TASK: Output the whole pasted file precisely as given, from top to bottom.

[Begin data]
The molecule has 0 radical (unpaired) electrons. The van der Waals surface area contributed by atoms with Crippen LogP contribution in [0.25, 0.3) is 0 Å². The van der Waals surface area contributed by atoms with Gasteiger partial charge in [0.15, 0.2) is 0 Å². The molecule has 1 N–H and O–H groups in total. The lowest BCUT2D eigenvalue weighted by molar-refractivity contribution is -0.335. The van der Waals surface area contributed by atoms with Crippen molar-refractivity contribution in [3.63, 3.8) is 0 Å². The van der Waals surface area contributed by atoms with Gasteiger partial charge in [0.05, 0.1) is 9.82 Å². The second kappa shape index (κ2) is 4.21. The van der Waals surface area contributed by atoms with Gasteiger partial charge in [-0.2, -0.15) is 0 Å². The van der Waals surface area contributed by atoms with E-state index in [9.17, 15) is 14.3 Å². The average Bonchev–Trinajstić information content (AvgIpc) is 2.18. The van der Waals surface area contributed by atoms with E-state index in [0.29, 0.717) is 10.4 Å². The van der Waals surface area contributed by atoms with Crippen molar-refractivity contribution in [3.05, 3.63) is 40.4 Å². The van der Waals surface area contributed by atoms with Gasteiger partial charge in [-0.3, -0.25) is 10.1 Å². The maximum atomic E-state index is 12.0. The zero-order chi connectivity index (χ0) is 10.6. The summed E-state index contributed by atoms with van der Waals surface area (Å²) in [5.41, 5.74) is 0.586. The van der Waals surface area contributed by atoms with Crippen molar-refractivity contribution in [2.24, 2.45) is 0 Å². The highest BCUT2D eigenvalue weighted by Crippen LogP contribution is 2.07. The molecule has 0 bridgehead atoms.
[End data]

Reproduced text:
The molecule has 0 radical (unpaired) electrons. The van der Waals surface area contributed by atoms with Crippen LogP contribution in [0.25, 0.3) is 0 Å². The van der Waals surface area contributed by atoms with Gasteiger partial charge in [0.15, 0.2) is 0 Å². The molecule has 1 N–H and O–H groups in total. The lowest BCUT2D eigenvalue weighted by molar-refractivity contribution is -0.335. The van der Waals surface area contributed by atoms with Crippen molar-refractivity contribution in [3.63, 3.8) is 0 Å². The van der Waals surface area contributed by atoms with Gasteiger partial charge in [0.05, 0.1) is 9.82 Å². The second kappa shape index (κ2) is 4.21. The van der Waals surface area contributed by atoms with Gasteiger partial charge in [-0.2, -0.15) is 0 Å². The van der Waals surface area contributed by atoms with E-state index in [9.17, 15) is 14.3 Å². The average Bonchev–Trinajstić information content (AvgIpc) is 2.18. The van der Waals surface area contributed by atoms with E-state index in [0.29, 0.717) is 10.4 Å². The van der Waals surface area contributed by atoms with Crippen molar-refractivity contribution in [3.05, 3.63) is 40.4 Å². The van der Waals surface area contributed by atoms with Gasteiger partial charge in [-0.3, -0.25) is 10.1 Å². The maximum atomic E-state index is 12.0. The zero-order chi connectivity index (χ0) is 10.6. The summed E-state index contributed by atoms with van der Waals surface area (Å²) in [5.41, 5.74) is 0.586. The van der Waals surface area contributed by atoms with Crippen molar-refractivity contribution in [2.24, 2.45) is 0 Å². The highest BCUT2D eigenvalue weighted by Crippen LogP contribution is 2.07. The molecule has 0 bridgehead atoms.